Some common zoonotic bacteria include clostridium, E. coli, salmonella and campylobacter, which can cause severe gastrointestinal disease in humans, said Dr. Leni K. Kaplan, a lecturer of community practice service at Cornell University’s College of Veterinary Medicine.
So I shouldn’t let my dog lick me at all?
“When dog saliva touches intact human skin, especially in a healthy person, it is extremely unlikely to cause any problems, as there will be very little absorption through the skin,” Dr. Kaplan wrote in an email.
However, a dog’s saliva and pathogens can be absorbed more easily through the mucous membranes of a person’s nose, mouth and eyes. Though illnesses transmitted this way are rare, Dr. Kaplan said it was best to avoid having your dog lick those parts of your face.
John Oxford, a professor of virology at Queen Mary University of London and an expert in microbiology, said he would never let a dog lick his face, The Hippocratic Post reported.
“It is not just what is carried in saliva,” he said. “Dogs spend half of their life with their noses in nasty corners or hovering over dog droppings so their muzzles are full of bacteria, viruses and germs of all sorts.”
Other infections, such as hookworms and roundworms, can be transmitted in a practice called coprophagia, in which animals ingest one another’s stool or by licking each others’ anuses, Dr. Nandi said in an email.
Dr. Joe Kinnarney, the immediate past president of the American Veterinary Medical Association, said in an interview that one study calculated that a puppy could have as many as 20 million to 30 million roundworm eggs in its intestinal tract in one week. He said a client’s child at his practice in Greensboro, N.C., nearly lost an eye from a roundworm infection.
It is conceivable that a dog with fecal material in its mouth could transmit an intestinal parasite to a human through licking, but that is rare, Dr. Sarah Proctor, a clinical assistant professor and the director of the veterinary technology program at the University of New Hampshire, said in an email.
More commonly, a parasite can be contracted by ingesting contaminated soil — via a home garden, for example — where pets have left their droppings.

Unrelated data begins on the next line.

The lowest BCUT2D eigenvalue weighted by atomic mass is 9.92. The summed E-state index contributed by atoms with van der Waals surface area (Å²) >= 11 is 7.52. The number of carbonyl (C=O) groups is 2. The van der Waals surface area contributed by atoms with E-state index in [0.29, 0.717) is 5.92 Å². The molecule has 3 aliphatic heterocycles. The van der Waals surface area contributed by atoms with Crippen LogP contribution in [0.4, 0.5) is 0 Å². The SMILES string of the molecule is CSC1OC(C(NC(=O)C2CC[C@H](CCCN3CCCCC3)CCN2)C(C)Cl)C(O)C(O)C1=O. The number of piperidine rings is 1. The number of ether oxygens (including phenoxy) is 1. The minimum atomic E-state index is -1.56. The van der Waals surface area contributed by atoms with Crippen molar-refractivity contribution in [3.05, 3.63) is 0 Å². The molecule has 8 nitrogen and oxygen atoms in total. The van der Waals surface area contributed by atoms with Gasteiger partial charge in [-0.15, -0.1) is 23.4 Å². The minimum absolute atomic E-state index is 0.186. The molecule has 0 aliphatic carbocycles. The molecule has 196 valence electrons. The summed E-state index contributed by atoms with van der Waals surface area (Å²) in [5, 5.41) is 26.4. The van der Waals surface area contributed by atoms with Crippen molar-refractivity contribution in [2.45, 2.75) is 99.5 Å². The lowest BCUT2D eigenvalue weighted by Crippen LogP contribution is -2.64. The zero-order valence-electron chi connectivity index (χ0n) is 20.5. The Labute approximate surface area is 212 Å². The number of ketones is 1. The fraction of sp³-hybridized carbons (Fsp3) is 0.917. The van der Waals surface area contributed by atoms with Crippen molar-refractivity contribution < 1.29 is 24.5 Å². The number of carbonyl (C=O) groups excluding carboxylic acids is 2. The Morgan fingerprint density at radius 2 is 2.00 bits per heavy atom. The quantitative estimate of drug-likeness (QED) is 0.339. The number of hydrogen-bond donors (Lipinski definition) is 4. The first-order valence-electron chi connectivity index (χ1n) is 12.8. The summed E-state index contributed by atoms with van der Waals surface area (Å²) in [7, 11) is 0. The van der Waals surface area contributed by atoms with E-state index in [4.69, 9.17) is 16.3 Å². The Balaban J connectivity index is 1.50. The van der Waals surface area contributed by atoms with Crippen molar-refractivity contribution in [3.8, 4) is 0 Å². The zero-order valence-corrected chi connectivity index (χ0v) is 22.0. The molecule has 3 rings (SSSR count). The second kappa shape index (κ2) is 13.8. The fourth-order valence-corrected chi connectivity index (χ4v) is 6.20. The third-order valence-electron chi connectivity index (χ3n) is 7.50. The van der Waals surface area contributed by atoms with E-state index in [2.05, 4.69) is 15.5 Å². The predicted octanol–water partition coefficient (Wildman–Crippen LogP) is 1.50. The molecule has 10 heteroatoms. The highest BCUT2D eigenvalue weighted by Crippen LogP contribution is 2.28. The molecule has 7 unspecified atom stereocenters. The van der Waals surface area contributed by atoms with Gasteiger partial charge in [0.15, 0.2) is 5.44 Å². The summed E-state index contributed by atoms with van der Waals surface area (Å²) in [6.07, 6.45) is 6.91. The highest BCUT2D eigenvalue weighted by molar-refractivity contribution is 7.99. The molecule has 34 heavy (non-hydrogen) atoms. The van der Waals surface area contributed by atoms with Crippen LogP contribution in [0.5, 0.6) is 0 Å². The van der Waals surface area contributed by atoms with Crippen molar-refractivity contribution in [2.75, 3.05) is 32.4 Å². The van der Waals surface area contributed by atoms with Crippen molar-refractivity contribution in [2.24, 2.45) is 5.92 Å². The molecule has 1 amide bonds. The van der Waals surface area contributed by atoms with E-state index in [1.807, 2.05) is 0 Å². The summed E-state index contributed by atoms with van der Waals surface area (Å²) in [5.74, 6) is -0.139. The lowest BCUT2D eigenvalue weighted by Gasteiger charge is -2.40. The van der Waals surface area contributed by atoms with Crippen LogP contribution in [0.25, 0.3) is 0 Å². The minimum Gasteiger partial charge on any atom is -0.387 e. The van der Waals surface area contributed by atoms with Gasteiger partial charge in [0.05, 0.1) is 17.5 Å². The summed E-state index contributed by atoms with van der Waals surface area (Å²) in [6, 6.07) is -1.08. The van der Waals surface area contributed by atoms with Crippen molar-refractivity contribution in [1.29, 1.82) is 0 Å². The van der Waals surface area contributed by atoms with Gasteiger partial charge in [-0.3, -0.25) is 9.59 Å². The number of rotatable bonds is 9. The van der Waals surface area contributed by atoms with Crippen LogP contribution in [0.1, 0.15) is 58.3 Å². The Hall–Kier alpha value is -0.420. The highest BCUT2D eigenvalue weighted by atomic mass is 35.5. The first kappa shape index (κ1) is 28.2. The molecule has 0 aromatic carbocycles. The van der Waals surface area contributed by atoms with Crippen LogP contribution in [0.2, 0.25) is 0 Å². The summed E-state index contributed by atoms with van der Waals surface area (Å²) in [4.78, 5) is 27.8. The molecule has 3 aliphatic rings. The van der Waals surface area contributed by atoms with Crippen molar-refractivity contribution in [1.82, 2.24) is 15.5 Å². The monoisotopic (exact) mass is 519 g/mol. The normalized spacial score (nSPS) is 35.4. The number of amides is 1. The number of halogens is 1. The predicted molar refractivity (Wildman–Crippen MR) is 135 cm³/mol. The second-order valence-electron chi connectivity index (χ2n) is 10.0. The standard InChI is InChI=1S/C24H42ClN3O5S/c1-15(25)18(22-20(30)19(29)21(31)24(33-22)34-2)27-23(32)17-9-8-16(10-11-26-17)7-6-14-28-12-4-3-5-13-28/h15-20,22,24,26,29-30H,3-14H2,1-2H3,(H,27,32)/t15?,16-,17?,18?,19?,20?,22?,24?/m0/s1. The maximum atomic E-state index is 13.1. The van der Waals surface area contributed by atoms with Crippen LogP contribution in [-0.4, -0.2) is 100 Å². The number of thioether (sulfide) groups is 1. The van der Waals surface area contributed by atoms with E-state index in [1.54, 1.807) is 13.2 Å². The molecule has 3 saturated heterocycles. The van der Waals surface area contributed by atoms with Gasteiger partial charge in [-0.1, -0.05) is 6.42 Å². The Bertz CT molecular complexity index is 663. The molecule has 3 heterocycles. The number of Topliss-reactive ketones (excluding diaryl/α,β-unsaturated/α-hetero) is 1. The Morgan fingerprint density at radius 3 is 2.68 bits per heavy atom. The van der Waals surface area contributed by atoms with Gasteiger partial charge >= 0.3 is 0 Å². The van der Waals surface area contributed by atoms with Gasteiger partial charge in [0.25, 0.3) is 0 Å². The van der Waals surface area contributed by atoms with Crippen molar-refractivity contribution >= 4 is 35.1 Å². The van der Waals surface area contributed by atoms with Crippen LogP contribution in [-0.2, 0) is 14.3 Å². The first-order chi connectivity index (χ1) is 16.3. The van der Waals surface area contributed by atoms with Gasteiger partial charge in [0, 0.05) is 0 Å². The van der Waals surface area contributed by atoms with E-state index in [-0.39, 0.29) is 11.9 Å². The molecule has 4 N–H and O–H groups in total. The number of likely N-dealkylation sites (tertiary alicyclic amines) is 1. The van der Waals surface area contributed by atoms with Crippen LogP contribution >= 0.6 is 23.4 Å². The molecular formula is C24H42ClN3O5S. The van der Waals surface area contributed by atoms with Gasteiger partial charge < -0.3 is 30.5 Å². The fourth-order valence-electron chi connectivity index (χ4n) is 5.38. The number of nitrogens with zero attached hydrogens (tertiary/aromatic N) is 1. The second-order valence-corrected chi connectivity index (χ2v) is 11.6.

“Most people do not pick up on a dog’s subtle body language that shows fear, stress or aggression,” she wrote. “Putting your face into a dog’s face and kissing it could lead to a bite on the face if you are not careful.”
Cats do not eat feces, and humans are therefore unlikely to become infected by parasites from them, according to the website petMD.
LSU student Renuka Koritala was arrested during LSU’s 38-21 win over Ole Miss on Saturday night after Baton Rouge Police Department officers attempted to escort her from the stadium because she allegedly vomited on other students.
Koritala ran from the officers when they initially tried to approach her and then kicked the officer attempting to escort her out of the stadium. The affidavit said that Koritala, 20, had to be carried out of the stands using a “fireman’s carry so that she would not harm herself.”
Police officers also found a clear medicine bottle containing marijuana and a marijuana smoking pipe on Koritala. The LSU student was charged with battery of a police officer, possession of marijuana, resisting an officer and possession of drug paraphernalia.
The Iowa Department of Public Health and the Iowa Department of Inspections and Appeals have set up a hotline for people who want to report foodborne illnesses.
The Iowa Public Health medical director, Dr. Patricia Quinlisk, says that once a call is made to the IowaSic hotline at 844-469-2742, trained specialists will begin an investigation. The specialists will ask a caller about the illness, symptoms, onset and duration, and also complete a history of all foods the caller has consumed in the past several days.